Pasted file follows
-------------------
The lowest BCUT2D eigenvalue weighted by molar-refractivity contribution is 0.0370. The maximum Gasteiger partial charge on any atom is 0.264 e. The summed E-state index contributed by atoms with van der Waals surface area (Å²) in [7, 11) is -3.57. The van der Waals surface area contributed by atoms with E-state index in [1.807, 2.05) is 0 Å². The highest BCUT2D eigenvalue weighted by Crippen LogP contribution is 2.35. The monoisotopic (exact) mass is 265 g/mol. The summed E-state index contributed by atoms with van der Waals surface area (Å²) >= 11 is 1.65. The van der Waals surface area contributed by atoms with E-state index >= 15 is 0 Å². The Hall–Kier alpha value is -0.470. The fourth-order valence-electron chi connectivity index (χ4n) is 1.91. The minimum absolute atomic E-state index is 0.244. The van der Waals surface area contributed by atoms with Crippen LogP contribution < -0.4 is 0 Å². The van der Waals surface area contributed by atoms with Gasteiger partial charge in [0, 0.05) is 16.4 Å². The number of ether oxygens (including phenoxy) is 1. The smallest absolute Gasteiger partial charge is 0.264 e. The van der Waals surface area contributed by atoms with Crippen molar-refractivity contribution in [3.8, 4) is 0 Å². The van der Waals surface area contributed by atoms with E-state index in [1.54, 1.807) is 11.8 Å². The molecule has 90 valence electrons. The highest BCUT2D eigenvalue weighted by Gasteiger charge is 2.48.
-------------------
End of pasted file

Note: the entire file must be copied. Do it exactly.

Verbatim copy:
The lowest BCUT2D eigenvalue weighted by molar-refractivity contribution is 0.0370. The maximum Gasteiger partial charge on any atom is 0.264 e. The summed E-state index contributed by atoms with van der Waals surface area (Å²) in [7, 11) is -3.57. The van der Waals surface area contributed by atoms with E-state index in [1.807, 2.05) is 0 Å². The highest BCUT2D eigenvalue weighted by Crippen LogP contribution is 2.35. The monoisotopic (exact) mass is 265 g/mol. The summed E-state index contributed by atoms with van der Waals surface area (Å²) >= 11 is 1.65. The van der Waals surface area contributed by atoms with E-state index >= 15 is 0 Å². The Hall–Kier alpha value is -0.470. The fourth-order valence-electron chi connectivity index (χ4n) is 1.91. The minimum absolute atomic E-state index is 0.244. The van der Waals surface area contributed by atoms with Crippen LogP contribution < -0.4 is 0 Å². The van der Waals surface area contributed by atoms with Gasteiger partial charge in [0, 0.05) is 16.4 Å². The number of ether oxygens (including phenoxy) is 1. The smallest absolute Gasteiger partial charge is 0.264 e. The van der Waals surface area contributed by atoms with Crippen molar-refractivity contribution in [3.8, 4) is 0 Å². The van der Waals surface area contributed by atoms with E-state index in [1.54, 1.807) is 11.8 Å². The molecule has 90 valence electrons. The highest BCUT2D eigenvalue weighted by Gasteiger charge is 2.48.